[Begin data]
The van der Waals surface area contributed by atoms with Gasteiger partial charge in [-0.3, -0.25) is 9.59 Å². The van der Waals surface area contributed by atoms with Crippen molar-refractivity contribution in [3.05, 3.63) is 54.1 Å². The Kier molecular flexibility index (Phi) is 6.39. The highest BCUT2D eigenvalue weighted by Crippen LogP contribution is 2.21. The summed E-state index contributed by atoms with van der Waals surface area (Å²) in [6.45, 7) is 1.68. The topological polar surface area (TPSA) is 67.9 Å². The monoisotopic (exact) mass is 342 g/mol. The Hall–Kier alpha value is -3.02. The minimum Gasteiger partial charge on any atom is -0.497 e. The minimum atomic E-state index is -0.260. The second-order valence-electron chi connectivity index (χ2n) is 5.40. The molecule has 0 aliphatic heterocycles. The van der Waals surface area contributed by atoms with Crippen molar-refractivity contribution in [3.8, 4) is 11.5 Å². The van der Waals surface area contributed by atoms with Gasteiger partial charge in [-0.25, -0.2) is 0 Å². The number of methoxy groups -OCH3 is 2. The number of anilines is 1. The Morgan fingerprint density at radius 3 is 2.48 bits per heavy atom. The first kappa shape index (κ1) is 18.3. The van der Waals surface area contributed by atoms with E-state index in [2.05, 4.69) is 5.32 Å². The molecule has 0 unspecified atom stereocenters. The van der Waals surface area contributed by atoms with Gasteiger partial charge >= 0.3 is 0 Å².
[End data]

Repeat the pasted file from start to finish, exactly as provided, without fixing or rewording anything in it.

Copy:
The van der Waals surface area contributed by atoms with Gasteiger partial charge in [-0.3, -0.25) is 9.59 Å². The van der Waals surface area contributed by atoms with Crippen molar-refractivity contribution in [3.05, 3.63) is 54.1 Å². The Kier molecular flexibility index (Phi) is 6.39. The highest BCUT2D eigenvalue weighted by Crippen LogP contribution is 2.21. The summed E-state index contributed by atoms with van der Waals surface area (Å²) in [6.45, 7) is 1.68. The topological polar surface area (TPSA) is 67.9 Å². The monoisotopic (exact) mass is 342 g/mol. The Hall–Kier alpha value is -3.02. The minimum Gasteiger partial charge on any atom is -0.497 e. The minimum atomic E-state index is -0.260. The second-order valence-electron chi connectivity index (χ2n) is 5.40. The molecule has 0 aliphatic heterocycles. The van der Waals surface area contributed by atoms with Crippen molar-refractivity contribution in [3.8, 4) is 11.5 Å². The van der Waals surface area contributed by atoms with Gasteiger partial charge in [-0.25, -0.2) is 0 Å². The number of methoxy groups -OCH3 is 2. The number of anilines is 1. The Morgan fingerprint density at radius 3 is 2.48 bits per heavy atom. The first kappa shape index (κ1) is 18.3. The van der Waals surface area contributed by atoms with E-state index in [2.05, 4.69) is 5.32 Å². The molecule has 0 unspecified atom stereocenters. The van der Waals surface area contributed by atoms with Gasteiger partial charge >= 0.3 is 0 Å².